The late, great Cave-In bassist’s two bands united at the 2019 Roadburn Festival, now available as a must-own live LP
From the outside looking in, many find Metal to be cartoonish in its treatment of serious subject matter.
And while there certainly are some bands that fit that bill, many others do justice to the subjects with which they engage. Old Man Gloom and Zozobra are both bands who plumb subject matter as weighty as their dense sonic approaches. Old Man Gloom explored themes of life and loss, told through a symbolic palette evoking megalithic times, the origin of the human species, and the awe-inspiring facets of nature. Zozobra, for their part, derive their name from an annual ceremony held in Sante Fe New Mexico in which locals attach their written statements of their deepest secrets to a three-story effigy which is then burned.
Artist: Old Man Gloom + Zozobra
Album: Live at Fiesta Roadburn 2019
Label: Sige Records
★★★★ (4/5 stars)
Both bands featured bassist Caleb Scofield, also of Cave-In, as a founding member, with Zozobra starting off as his solo project. Scofield was tragically killed in a traffic accident in March of 2018, and the live Zozoburn album sees these two bands come together for a live album less than a year after his death. While the groups already deal with intense topics, his loss underpins the entire performance. Recorded live at the Roadburn festival in the Netherlands, Zozoburn is a passionate tribute to their friend and bandmate.
The majority of the set is given to Old Man Gloom’s epic compositions. On the surface, they appear to draw heavily from the apocalyptic sludge of Neurosis, but they establish their own identity within the tumult. Like Neurosis, Old Man Gloom sounds bigger than a band, more immense than just some guys jamming in a room together. Their riffs sound like the procession of great expanses of time. They also utilize electronics to great effect, creating an otherworldly atmosphere to the material.
On the opening tracks “Shoulder Meat” and “Common Species”, the guitar riffs sound like black obelisks dropped from the heavens, slow and unbearably heavy. Santos Mantaño’s drums conjure Godflesh’s signature mechanical drum beats, but somehow become even heavier in human hands. “Burden” and “Simia Die” settle into more hypnotic grooves without sacrificing the sheer density that Old Man Gloom creates. Once again, “Simia Die” conjures Godflesh, in particular, “Pulp”, but Old Man Gloom substitutes a primordial and trance-inducing chug for the relentless mechanized dystopia of that tune.
The emotional climax of Old Man Gloom’s set comes halfway through their set in the form of the mammoth, thirteen-minute piece “A Hideous Nightmare Lie Upon the World”. The track employs noise and feedback in the beginning before quieting down and allowing sampled dialogue to sneak through. The song starts in earnest with an Isis-inspired guitar riff which leads to more apocalyptic chugging. The group continues to walk a tightrope between brutality and hypnotic immersion, the song is a cathartic, if not an animal-like wail of pain and suffering. Eventually, they quiet down again and the sampled voices reemerge. “Ok, we’ll just give him more time and let him die. He’ll die soon, I’m sure…” the voices say. The conversation occurs between two men as a third suffers nearby. It’s impossible to know what this song means to the members of Old Man Gloom, but even without knowledge of the group’s experiences, the samples prove to be an emotional gut punch.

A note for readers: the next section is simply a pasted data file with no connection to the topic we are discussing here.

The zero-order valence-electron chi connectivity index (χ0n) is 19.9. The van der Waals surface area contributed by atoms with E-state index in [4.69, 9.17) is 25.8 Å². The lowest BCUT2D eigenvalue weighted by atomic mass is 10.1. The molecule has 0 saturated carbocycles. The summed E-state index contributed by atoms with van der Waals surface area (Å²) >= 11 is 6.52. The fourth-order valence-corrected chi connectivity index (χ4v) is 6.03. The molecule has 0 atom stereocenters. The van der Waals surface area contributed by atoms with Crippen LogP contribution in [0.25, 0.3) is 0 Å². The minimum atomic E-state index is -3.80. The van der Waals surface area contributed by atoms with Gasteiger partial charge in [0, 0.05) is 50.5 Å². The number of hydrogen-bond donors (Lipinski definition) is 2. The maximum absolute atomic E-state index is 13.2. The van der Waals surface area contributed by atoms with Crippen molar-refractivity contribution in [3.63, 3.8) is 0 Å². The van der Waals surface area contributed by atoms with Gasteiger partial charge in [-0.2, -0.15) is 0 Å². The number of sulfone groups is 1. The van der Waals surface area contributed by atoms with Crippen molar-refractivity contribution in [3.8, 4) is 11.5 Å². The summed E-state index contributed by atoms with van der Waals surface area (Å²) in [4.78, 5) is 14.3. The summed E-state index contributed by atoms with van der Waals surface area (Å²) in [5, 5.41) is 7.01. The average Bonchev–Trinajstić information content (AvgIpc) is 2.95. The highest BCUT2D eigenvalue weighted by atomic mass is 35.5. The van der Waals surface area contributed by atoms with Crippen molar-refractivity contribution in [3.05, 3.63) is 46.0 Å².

AUDIO: Old Man Gloom “A Hideous Nightmare Lie Upon The World”
The rest of the set, Old Man Gloom introduces a greater sense of melody and dynamics to their tunes, all without compromising the intensity of the material. They also pick up the tempos, foreshadowing Zozobra taking the reins. The final song, “To Carry the Flame”, reverts to the epic sludge of the first half of the set before ascending skyward with ecstatic drumming and a melodic chord progression played by the guitars. They fall to earth with one more section of punishing doom.
Zozobra seemingly takes the stage immediately at Old Man Gloom’s conclusion, and with “The Cruelest Cut” they inject a vicious hardcore energy into the equally weighty material. If Old Man Gloom evokes a sense of awe before the natural world, Zozobra reflects the inherent violence of nature. “Soon to Follow” pulls the tempo back a bit, but it is still a more visceral approach. When a guitar melody enters, the band also takes on more of a Rock approach, allowing the individual instruments to find their place in the mix, rather than existing as a monolithic whole.
“Emanate” and “Invisible Wolves” both unearth more discordant, hardcore energy. Each tune fights like a cornered animal. Yet, “Invisible Wolves” also find a moment for a clean vocal line to slip in between Jacob Bannon’s trademark screams.
Their set, and the album as a whole, closes with “A Distant Star Fades”. Here, the immediacy of the other material steps back and the audience is treated to a progressive and melodic song, more reminiscent of Caleb Scofield’s third and best-known band Cave-In. By dialing back their ferocity, Zozobra allows their emotions to come through and it proves a powerful way to end the show.
AUDIO: Zozobra “A Distant Star Fades”
Both Old Man Gloom and Zozobra have a way of making the cosmic feel personal and the personal feel cosmic. Between “Emanate” and “Invisible Wolves” an audience member shouts “We love you Caleb”, to which a band member replies “always”, and it feels like an important moment. It ties together the abstract content of the songs to real life. Metal isn’t cartoonish when we contemplate our existence, and especially when the bigger events in our lives overpower the mundane.
The stage, during the set, is a space where everything important in life seems to play out. These musicians let us into their world to consider these matters in our own lives, and for that, we should be thankful.